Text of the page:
FIG. 1 is an illustrative representation of a cross-sectional view 100 of a portion of an elastomeric grip tape in accordance with embodiments of the present invention. In particular, the illustrated portion represents an embodiment prior to application to a surface. As illustrated elastomeric layer 104 may provide a low abrasion frictional surface to another surface. In embodiments, surfaces may be rigid or flexible without limitation. In addition, surfaces may be planar or non-planar without limitation. Conformance with non-planar surfaces is possible because of the elasticity of compounds utilized in embodiments provided herein. As such, elastomeric layers may be manufactured from any number of elastomeric compounds including without limitation: natural rubber, ethylene vinyl acetate (EVA), ethylene propylene diene monomer (EPDM), styrene-butadiene rubber (SBR), nitrile rubber (NBR), thermoplastic elastomers/thermoplastic vulcanizates (TPE/TPV), thermoplastic elastomer polyolefin (TPO), silicone rubber (SI,Q,VMQ), polyacrylic rubber, fluoroelastomers (FKM, FPM), Flurosilicone rubber (FVMQ), Tetrafluoro ethylene/propylene rubbers (FEPM), Chlorosulfonated Polyethylene (CSM), Ethylene propylene rubber (EPM), Polyisoprene (IR), Polybutadiene (BR), Polyurethane rubber, and elastomer-based foams. In embodiments, elastomeric layers may have a thickness in a range of approximately 0.010 to 0.500 inches, more preferably 0.030 inches. In addition, in embodiments, elastomeric grip tape may be produced without limitation in rolls and sheeted to various lengths of rolls, sheets, or shapes.

As noted above, in some conventional solutions, highly abrasive materials may be utilized to create a highly frictional surface. While highly abrasive materials may provide a highly frictional surface, they can, in some examples cause undue wear with surfaces that come into contact with them. In some examples, such as when skin is in direct contact with the highly abrasive materials, contact abrasion may result causing, in some examples, severe discomfort. In other examples, contact between surfaces can cause excessive wear, which may increase indirect costs associated with the use of highly abrasive materials. Thus, low abrasion elastomeric layers may be advantageous in some applications. As such, in embodiments, elastomeric layers may be provided having a hardness in a range of 30 to 120 Shore A, more preferably 55 Shore A. By utilizing an elastomeric hardness that is lower than, equal to, or slightly higher than a hardness of an expected surface, abrasion may be reduced or avoided altogether.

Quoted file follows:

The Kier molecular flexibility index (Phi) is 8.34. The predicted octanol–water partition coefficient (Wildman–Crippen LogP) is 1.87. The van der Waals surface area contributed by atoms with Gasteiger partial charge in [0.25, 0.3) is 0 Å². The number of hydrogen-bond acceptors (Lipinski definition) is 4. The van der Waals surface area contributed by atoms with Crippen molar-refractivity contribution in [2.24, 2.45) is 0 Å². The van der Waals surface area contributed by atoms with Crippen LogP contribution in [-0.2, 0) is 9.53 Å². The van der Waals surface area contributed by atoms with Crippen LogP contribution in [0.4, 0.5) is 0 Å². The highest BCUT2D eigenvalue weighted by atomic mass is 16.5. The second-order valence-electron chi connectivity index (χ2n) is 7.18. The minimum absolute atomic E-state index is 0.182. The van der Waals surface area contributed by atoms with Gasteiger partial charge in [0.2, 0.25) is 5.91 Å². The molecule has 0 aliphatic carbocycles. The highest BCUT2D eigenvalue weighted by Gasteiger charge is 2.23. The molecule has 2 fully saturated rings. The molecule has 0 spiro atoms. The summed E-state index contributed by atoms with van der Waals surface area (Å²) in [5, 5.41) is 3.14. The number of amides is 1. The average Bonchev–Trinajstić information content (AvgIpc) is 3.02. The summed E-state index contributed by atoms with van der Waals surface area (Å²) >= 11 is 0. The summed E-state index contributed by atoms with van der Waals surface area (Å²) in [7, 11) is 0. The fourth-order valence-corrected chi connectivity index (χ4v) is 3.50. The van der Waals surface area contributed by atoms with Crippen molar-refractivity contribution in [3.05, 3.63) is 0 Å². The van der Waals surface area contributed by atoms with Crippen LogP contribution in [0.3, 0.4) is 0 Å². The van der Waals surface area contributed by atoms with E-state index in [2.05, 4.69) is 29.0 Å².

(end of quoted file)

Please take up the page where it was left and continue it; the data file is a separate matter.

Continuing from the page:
In order to compensate for absence of abrasive materials that provide friction, some embodiments employ a texture on surface 102. For example, a peak-valley depth is the measure of the difference between the highest 114 and lowest points 116 of the textured top surface. A preferred peak-valley depth may be further determined using engineering analysis of the ideal ratio between coefficient of friction and the textured peak-valley depth 112 of the embodiment. In addition, a preferred contact surface area of a peak and surface roughness or finish may be further determined using engineering analysis of the ratio between coefficient of friction and contact surface area of the peak and surface roughness. Still further, a preferred surface roughness may be further determined using engineering analysis of the ratio between coefficient of friction and surface roughness. While peak-valley depth typically affects the friction effect of deformation, contact surface area and surface roughness typically affect the friction effect of adhesion. Additionally, a preferred overall thickness of the sheet material may be further determined using engineering analysis and experimentation between overall thickness and its effect on coefficient of friction. In embodiments, without being bound by theory, elastomeric layers may have a peak valley depth in a range of approximately 0.000 to 0.500 inches, more preferably 0.012 inches. In embodiments, having a 0.000 peak valley depth range, the surface is substantially smooth. As illustrated, surface 102 has a random texture 110. However, in other embodiments, textures may include a patterned texture, a smooth texture, and a matte surface. It may be appreciated that in some embodiments, textured surfaces may be produced during an extrusion or heat fusion process utilizing a textured roller. However, textures may be produced in any manner known in the art without departing from the present invention. As such, by configuration of an appropriate hardness coupled with an appropriate texture, in embodiments, elastomeric layers may be configured to provide a static or a kinetic coefficient of friction in a range of approximately 0.20 to 15.00 COF against a multitude of substrates.